Instagram Kids Facebook

Image: Adobe Stock

Facebook halts Instagram Kids following harsh criticism

Facebook has put a hold on its plans for an ‘Instagram experience’ aimed at under-13s to consult with ‘parents, experts, policymakers and regulators’.

Instagram Kids Facebook

Image: Adobe Stock

Executives at Instagram have been working on developing a kid-friendly version of the online photo-sharing app, but on Monday 27 September it announced that plans have been halted for executives to use the time to demonstrate the value and need for Instagram Kids to various stakeholders. 

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The current Instagram policy does not allow kids under the age of 13 to use the popular app. The kid-friendly version of the app is marketed towards kids between 10 and 12 years old. Instagram is also developing a way for parents to supervise their children using the app. 

“We started this project to address an important problem seen across our industry: kids are getting phones younger and younger, misrepresenting their age, and downloading apps that are meant for those 13 or older,” says Instagram. 

Instagram Vice-President Vishal Shah previously noted that as they build a new youth pillar within Instagram they hope to focus on two things, ensuring the safest experience for teenagers and building a version of Instagram that kids under 13 can use.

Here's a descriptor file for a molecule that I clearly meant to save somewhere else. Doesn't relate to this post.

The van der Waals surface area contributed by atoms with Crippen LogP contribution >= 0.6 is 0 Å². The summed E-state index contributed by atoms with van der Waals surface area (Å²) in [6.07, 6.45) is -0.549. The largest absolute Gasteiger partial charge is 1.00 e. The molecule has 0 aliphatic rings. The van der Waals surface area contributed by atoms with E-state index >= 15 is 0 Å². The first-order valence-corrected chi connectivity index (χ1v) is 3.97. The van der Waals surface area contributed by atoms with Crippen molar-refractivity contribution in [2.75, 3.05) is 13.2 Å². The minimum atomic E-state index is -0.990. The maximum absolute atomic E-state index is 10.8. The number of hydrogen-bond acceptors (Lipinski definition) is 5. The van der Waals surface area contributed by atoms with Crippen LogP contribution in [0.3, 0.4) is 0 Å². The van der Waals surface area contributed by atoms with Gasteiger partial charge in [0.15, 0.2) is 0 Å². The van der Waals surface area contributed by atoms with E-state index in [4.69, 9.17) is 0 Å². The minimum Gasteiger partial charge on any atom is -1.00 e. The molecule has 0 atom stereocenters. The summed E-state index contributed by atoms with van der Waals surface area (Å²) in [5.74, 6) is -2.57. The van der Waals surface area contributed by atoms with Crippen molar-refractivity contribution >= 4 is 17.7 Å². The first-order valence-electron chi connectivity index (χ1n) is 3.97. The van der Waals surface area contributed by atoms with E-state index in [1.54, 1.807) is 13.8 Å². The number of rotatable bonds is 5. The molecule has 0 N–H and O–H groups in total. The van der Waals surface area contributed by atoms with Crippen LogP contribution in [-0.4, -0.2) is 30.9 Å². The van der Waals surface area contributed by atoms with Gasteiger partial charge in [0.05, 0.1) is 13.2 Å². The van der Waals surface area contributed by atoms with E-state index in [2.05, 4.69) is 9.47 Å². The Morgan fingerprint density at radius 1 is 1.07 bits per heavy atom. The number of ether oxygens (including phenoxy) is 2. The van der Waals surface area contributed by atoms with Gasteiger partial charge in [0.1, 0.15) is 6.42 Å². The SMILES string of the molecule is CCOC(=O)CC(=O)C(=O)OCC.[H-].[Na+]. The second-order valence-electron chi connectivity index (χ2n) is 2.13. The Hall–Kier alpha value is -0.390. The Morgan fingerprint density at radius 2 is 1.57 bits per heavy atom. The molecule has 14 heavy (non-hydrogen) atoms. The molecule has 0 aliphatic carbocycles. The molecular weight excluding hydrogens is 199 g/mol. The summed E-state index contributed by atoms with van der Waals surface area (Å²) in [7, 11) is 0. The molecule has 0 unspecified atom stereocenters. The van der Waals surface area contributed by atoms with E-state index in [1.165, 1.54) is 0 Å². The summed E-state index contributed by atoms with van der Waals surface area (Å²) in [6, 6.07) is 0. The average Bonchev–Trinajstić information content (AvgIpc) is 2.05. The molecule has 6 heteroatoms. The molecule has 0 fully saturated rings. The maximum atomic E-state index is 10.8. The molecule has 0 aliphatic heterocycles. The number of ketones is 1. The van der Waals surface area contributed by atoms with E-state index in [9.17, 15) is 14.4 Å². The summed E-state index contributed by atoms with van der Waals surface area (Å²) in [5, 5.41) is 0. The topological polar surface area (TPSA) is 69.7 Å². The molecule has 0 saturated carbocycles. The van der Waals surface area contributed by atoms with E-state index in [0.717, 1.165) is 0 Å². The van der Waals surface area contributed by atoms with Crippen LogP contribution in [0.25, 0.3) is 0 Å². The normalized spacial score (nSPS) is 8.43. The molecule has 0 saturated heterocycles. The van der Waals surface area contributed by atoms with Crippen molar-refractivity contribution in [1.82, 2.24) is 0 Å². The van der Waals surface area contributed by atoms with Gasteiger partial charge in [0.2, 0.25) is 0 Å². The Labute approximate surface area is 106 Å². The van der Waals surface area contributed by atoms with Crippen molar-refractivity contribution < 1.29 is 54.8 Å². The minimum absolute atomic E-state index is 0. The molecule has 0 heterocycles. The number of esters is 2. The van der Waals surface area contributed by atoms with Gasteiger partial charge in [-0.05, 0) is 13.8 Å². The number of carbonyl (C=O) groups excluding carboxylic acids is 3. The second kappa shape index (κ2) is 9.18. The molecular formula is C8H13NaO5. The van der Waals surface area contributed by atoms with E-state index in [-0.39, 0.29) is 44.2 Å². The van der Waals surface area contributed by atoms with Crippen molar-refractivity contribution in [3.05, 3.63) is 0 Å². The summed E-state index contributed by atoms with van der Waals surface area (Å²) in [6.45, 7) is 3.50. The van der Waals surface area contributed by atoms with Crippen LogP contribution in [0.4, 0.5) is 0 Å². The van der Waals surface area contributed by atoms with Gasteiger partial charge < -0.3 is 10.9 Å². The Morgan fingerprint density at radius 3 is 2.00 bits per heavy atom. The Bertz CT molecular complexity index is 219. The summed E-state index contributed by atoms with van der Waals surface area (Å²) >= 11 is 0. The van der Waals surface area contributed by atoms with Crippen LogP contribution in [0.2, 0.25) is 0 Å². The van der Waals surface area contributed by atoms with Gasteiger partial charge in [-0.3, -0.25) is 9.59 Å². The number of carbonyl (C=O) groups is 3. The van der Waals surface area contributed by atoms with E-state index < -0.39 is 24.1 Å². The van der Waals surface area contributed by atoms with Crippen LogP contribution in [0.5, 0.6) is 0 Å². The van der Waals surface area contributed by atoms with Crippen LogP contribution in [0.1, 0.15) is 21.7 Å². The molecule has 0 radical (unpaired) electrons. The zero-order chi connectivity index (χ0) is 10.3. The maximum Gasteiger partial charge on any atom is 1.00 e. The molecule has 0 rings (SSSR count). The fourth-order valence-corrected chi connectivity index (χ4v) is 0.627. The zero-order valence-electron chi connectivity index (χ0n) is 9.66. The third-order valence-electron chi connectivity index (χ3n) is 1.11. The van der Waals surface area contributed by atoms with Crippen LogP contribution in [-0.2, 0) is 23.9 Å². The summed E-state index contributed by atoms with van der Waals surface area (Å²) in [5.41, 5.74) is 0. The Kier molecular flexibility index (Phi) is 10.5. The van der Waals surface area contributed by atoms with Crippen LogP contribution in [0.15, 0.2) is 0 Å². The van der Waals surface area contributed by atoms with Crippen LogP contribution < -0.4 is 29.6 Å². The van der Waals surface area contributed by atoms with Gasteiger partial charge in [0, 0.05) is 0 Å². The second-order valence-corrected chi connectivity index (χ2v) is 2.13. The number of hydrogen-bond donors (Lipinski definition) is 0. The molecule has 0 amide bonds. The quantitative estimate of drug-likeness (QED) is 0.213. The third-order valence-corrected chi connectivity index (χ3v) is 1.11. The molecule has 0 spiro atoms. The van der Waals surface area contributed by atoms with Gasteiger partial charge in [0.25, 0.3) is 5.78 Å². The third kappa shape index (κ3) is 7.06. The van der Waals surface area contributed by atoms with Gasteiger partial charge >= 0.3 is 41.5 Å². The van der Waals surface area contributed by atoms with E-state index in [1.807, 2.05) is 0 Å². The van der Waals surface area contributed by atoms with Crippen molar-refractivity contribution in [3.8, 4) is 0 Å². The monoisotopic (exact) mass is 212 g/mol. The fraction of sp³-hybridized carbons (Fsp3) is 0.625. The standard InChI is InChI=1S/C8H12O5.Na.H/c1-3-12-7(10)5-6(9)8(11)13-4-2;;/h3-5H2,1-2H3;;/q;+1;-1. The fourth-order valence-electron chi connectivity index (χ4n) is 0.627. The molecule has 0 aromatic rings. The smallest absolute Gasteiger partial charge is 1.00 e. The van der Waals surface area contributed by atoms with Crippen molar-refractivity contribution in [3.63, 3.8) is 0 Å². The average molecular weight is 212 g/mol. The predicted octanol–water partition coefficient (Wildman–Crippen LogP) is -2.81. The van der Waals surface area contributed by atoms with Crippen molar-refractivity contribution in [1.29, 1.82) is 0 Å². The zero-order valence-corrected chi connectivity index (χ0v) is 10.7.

In a statement released by Instagram yesterday, Head of Instagram, Adam Mosseri notes that although they believe building Instagram kids is the right thing to do, they have to pause the work. 

“While we stand by the need to develop this experience, we’ve decided to pause this project. This will give us time to work with parents, experts, policymakers and regulators to listen to their concerns, and to demonstrate the value and importance of this project for younger teens online today.”

“While we’re pausing our development of ‘Instagram Kids’, we’ll continue our work to allow parents to oversee their children’s accounts by expanding these tools to teen accounts (aged 13 and over) on Instagram.”

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In May this year, the National Association of Attorneys General wrote to Mark Zuckerberg to halt the development of the kid-friendly version of the app. In the letter signed by Attorneys General in the United States, they note that research shows that social media can be extremely harmful to children, physically, emotionally and mentally. 

A portion of the letter reads:

“Young children are not equipped to handle the range of challenges that come with hanging an Instagram account. Children do not have a developed understanding of privacy.”